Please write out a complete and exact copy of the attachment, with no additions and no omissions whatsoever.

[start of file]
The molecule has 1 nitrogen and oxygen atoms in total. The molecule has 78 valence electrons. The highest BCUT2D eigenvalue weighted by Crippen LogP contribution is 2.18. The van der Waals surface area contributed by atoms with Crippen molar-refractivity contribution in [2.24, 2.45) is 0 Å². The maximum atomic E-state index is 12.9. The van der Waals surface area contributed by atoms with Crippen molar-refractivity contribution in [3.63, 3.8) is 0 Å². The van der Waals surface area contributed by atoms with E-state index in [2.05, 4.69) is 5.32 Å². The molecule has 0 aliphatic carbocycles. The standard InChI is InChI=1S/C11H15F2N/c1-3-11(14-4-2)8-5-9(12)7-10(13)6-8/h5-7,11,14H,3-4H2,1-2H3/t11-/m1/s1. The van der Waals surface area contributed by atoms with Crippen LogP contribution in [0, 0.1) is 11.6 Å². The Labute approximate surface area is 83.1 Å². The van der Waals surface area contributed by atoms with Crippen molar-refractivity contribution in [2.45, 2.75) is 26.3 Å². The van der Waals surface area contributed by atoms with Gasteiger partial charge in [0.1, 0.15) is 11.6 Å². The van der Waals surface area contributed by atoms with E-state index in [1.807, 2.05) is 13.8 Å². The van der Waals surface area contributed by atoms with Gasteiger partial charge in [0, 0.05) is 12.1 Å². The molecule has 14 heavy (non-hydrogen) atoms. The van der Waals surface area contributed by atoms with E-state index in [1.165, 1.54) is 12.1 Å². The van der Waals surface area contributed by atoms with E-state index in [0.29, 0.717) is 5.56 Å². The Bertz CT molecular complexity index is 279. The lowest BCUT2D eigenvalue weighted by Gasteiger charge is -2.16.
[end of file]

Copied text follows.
The molecule has 1 nitrogen and oxygen atoms in total. The molecule has 78 valence electrons. The highest BCUT2D eigenvalue weighted by Crippen LogP contribution is 2.18. The van der Waals surface area contributed by atoms with Crippen molar-refractivity contribution in [2.24, 2.45) is 0 Å². The maximum atomic E-state index is 12.9. The van der Waals surface area contributed by atoms with Crippen molar-refractivity contribution in [3.63, 3.8) is 0 Å². The van der Waals surface area contributed by atoms with E-state index in [2.05, 4.69) is 5.32 Å². The molecule has 0 aliphatic carbocycles. The standard InChI is InChI=1S/C11H15F2N/c1-3-11(14-4-2)8-5-9(12)7-10(13)6-8/h5-7,11,14H,3-4H2,1-2H3/t11-/m1/s1. The van der Waals surface area contributed by atoms with Crippen LogP contribution in [0, 0.1) is 11.6 Å². The Labute approximate surface area is 83.1 Å². The van der Waals surface area contributed by atoms with Crippen molar-refractivity contribution in [2.45, 2.75) is 26.3 Å². The van der Waals surface area contributed by atoms with Gasteiger partial charge in [0.1, 0.15) is 11.6 Å². The van der Waals surface area contributed by atoms with E-state index in [1.807, 2.05) is 13.8 Å². The van der Waals surface area contributed by atoms with Gasteiger partial charge in [0, 0.05) is 12.1 Å². The molecule has 14 heavy (non-hydrogen) atoms. The van der Waals surface area contributed by atoms with E-state index in [1.165, 1.54) is 12.1 Å². The van der Waals surface area contributed by atoms with E-state index in [0.29, 0.717) is 5.56 Å². The Bertz CT molecular complexity index is 279. The lowest BCUT2D eigenvalue weighted by Gasteiger charge is -2.16.